It just looks different every single day. I do spend Mondays and Fridays, I do not schedule any calls on Mondays and Fridays and those are my days to just get my creative work done, so whether I’m writing a blog post or, right now, I’m creating something for my team members for goal setting for the new year where I’m gonna be doing one-on-one reviews with all my team members.
So I take Mondays and Fridays so that I can have a large block of time that is uninterrupted with meetings or calls or team calls and things like that and trainings so that I can get that creative work done. So that’s the thing I love about this work is it just looks different every day.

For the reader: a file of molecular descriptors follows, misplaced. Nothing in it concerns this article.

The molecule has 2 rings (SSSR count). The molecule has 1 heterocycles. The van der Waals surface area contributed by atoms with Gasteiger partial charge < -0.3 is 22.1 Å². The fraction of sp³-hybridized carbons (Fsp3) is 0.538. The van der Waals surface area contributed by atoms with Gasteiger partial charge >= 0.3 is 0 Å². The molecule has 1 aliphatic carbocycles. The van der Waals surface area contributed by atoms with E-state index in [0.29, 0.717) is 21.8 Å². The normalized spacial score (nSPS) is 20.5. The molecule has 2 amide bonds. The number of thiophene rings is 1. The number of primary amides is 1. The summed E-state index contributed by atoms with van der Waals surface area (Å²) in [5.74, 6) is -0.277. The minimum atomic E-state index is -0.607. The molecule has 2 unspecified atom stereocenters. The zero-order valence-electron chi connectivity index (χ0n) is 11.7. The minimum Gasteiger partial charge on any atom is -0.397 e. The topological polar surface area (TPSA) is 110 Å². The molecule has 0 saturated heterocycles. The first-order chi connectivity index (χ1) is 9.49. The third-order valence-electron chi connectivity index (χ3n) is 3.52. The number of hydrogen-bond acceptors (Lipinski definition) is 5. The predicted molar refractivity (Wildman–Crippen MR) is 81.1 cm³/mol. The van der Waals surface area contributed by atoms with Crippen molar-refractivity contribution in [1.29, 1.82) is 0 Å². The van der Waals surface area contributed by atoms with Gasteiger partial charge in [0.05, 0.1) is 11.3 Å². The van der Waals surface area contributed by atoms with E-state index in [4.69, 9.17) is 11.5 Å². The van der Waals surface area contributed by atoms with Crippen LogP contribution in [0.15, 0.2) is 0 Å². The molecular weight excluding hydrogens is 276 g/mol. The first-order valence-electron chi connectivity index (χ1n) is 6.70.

Bryan: Did it take long to transition from being an indie and self-published author to somebody who’s running a creative business?
Maria: Not really, no, because I think what you bring to the table is powerful because you’ve kind of been there and done that so I was able to say, “Hmm, this is what I really liked about working with a self-publish company. Now, what can I do to make it even better for my authors?”
Bryan: One thing I was curious was you said you’re small but mighty and you publish about four books a year. Could you describe what your selection process looks like apart from looking for diverse books and realistic fiction?
Maria: Yes. So we have a certain submission period throughout the year. So, having three children, I’ve found that focus is really hard for me so I cannot be getting emails 12 months out of the year for people who wanna publish books so we have a window and the window is two months a year and so you can submit your books in those two months, it’s October and November, and then we’re actually opening up a second period which is gonna be January. So, really, it’s gonna be three months a year.